Lacrosse Teams Face Off in St. Petersburg
Published: May 28, 2014 (Issue # 1813)
As the world prepares for this summer’s FIFA World Cup, two teams in Russia are gearing up for their own sporting showcase. The St. Petersburg White Knights and the Moscow Rebels, Russia’s only two lacrosse teams, will play each other in the Capital’s Cup in St. Petersburg on Saturday to determine the champion of Russia.
Although largely unknown in Russia, lacrosse has rapidly grown in popularity in the United States, where it is considered the country’s oldest sport, and is gaining popularity around the world.
The game dates back to the 17th century, preceding American sports such as baseball and football by more than 200 years. Known as the “little brother of war” in some tribes, the sport earned the moniker of “lacrosse” from French settlers who thought that the sticks used looked similar to the crosses bishops carried.
As the game modernized, the rules and equipment followed suit. Instead of hundreds of people playing on a field miles long, the current rules allow for only ten men on the field for each team at a time. When played, it resembles a combination of hockey and football, both European and American, and is often called “the fastest game on two feet.”
This weekend’s showdown in St. Petersburg between the two clubs is also a preparation for the Moscow club’s players who will be traveling to Denver, Colorado, to play for the Russian national team in its first ever appearance at the Lacrosse World Championships this summer. Russia is in a group with Argentina, New Zealand and Wales, and they are scheduled to play each team once.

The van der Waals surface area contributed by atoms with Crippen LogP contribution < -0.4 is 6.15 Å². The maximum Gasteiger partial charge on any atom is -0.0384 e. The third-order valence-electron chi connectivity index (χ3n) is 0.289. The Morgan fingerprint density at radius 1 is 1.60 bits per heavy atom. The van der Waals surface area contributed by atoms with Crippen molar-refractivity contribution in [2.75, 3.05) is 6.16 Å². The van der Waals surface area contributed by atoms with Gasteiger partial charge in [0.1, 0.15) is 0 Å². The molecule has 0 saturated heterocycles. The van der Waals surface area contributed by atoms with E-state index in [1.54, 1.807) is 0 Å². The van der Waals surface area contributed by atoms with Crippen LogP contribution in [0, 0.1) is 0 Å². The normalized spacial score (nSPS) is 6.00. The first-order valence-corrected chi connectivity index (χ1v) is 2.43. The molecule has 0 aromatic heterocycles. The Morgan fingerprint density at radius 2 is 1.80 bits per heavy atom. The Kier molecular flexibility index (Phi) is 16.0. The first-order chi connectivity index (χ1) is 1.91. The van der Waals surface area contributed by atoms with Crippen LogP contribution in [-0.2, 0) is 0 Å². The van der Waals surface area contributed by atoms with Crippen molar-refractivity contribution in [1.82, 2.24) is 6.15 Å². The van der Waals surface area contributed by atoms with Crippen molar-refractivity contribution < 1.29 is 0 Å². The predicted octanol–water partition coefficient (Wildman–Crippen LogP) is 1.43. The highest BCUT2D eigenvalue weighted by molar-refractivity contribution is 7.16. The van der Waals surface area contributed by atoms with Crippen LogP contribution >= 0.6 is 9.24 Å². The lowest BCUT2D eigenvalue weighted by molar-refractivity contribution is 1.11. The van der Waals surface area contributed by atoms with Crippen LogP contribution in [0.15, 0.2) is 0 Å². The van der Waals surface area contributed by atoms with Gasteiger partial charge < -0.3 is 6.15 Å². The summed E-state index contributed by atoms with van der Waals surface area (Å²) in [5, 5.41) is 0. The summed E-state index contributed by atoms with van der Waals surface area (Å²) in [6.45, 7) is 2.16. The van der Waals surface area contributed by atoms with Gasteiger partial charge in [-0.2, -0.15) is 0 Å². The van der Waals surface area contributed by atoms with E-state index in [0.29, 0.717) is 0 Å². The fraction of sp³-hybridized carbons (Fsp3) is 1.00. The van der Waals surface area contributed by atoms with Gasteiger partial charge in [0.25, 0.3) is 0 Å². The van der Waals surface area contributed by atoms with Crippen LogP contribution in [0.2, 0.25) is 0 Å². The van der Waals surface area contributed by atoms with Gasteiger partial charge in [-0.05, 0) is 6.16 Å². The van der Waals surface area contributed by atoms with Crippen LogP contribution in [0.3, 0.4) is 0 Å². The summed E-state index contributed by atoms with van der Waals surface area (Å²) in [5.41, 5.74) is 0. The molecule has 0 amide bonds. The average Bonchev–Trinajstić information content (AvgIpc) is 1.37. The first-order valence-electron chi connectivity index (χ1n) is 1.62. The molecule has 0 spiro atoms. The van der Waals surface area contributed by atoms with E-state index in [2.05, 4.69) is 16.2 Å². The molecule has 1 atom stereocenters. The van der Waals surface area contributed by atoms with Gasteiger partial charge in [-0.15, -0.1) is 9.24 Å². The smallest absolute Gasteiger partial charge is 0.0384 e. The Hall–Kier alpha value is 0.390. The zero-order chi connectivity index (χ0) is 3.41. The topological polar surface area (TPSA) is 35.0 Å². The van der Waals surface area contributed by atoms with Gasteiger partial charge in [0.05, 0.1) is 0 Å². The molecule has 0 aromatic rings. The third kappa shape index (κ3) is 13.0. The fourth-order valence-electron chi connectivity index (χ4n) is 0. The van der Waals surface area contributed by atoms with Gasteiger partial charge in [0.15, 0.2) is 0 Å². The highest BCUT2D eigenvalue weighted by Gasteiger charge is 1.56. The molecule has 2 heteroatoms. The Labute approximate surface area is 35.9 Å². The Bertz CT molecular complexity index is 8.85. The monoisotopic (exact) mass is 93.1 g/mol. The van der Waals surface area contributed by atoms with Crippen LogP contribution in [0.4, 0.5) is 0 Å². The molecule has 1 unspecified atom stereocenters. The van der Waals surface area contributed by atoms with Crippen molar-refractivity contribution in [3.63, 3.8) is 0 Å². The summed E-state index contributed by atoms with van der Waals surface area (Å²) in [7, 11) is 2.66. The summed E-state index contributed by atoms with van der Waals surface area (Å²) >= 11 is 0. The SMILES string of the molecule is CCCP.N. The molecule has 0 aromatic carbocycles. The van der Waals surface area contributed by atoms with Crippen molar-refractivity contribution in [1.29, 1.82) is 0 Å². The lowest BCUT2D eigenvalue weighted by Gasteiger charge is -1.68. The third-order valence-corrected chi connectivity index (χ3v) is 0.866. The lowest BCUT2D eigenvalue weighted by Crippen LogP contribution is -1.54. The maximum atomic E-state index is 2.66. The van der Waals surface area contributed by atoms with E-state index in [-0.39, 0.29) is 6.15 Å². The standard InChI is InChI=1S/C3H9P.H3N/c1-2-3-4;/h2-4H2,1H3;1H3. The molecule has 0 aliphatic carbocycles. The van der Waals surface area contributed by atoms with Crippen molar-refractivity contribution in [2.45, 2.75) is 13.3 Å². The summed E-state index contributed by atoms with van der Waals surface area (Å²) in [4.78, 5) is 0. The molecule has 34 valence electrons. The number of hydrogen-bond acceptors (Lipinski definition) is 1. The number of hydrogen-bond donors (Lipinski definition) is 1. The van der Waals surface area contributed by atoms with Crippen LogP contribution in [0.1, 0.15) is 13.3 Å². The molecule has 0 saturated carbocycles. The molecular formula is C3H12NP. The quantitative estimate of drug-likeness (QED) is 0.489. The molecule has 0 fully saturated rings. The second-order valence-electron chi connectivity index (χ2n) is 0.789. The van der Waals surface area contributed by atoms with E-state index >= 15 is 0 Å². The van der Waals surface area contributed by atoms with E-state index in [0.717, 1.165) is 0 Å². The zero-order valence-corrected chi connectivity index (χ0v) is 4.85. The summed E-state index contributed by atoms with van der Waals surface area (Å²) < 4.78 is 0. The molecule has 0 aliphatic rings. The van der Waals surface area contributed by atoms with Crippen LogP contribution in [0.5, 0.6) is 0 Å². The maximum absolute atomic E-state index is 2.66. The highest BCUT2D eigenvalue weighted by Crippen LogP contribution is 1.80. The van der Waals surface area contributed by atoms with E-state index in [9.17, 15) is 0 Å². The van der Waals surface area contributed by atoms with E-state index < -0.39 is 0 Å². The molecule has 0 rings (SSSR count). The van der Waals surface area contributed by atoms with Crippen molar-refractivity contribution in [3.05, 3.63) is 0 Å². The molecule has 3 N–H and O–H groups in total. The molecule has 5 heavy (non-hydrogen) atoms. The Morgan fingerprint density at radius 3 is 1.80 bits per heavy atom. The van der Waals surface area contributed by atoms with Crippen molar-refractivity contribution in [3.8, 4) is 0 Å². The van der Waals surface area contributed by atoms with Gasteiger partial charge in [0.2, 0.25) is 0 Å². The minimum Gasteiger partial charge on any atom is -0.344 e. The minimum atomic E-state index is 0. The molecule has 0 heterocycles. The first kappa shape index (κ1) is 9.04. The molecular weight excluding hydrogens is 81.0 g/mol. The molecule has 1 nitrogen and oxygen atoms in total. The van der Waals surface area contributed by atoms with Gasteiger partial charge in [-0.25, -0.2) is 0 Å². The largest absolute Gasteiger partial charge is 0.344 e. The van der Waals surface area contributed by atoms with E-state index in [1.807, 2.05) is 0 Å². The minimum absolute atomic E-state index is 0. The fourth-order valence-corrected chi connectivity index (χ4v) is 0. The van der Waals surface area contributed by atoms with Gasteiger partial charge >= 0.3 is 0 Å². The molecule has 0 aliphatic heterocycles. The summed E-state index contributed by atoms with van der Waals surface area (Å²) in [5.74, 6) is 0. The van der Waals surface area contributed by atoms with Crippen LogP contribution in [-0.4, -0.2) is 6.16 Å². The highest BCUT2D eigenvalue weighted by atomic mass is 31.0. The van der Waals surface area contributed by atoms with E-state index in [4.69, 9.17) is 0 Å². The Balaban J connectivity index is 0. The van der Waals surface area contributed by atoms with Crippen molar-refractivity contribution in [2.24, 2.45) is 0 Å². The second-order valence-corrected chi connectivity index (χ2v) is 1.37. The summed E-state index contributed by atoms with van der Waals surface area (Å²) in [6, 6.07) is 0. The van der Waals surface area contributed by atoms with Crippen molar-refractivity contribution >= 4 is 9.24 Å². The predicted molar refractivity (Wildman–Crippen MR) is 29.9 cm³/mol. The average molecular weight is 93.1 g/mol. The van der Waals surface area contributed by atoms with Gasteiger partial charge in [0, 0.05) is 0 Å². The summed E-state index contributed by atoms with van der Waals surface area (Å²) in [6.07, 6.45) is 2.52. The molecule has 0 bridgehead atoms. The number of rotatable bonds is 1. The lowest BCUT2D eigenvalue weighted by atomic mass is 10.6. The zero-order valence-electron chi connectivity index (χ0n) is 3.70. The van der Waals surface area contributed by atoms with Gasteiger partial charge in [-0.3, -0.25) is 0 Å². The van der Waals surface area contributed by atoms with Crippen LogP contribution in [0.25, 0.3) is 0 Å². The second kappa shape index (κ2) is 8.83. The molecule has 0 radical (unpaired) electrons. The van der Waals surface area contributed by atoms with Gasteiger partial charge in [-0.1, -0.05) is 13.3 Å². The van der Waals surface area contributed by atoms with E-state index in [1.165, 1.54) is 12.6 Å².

The fact that there is even going to be a team in Denver is largely thanks to the efforts of David Diamonon, the founder of the Moscow club, who was inspired to try and bring the sport to Russia after watching highlights of the 2006 World Championships.
However, various logistical problems, as well as some cultural differences, have hindered the development of the game in Russia. “The biggest challenges are administrative,” Diamonon said. “Unlike in the U.S., where grass fields are more or less in abundance, Russia sorely lacks easily accessible playing fields.”
“Lack of equipment is also an obstacle,” he said. “If someone wants to play, and even shows up but can’t easily get their own gear, it’s easy for them to lose interest while they’re waiting for an order.”
Gene Arkhipov, head coach of the Moscow club, echoed Diamonon in bemoaning the lack of suitable infrastructure but also noted that there isn’t any kind of system to develop young players in Russia.
“In the states, each school has a team and people can play for free anywhere,” Arkhipov said. “There are leagues and by playing sports, people can achieve something or get a free education.”
Despite such obstacles, Diamonon and Arkhipov are sure that given time, the sport will take off in Russia. “Challenges notwithstanding, Russia is a country brimming with sports enthusiasts who are limited in their options,” Diamonon said. “Not everyone can be a star in soccer or hockey — lacrosse provides a dynamic and worthy alternative to talented athletes who are looking for outlets outside of the ‘Big Two’.”
“Russia has incredible lacrosse potential,” Arkhipov added. “If we look at our youth programs in Moscow, and how they grow and how good the kids play and how natural it comes to them, the future looks bright.”
This weekend’s matchup between the two teams is at 1 p.m. in Tavrichesky Garden between Chernishevskaya metro station and Smolny Institute.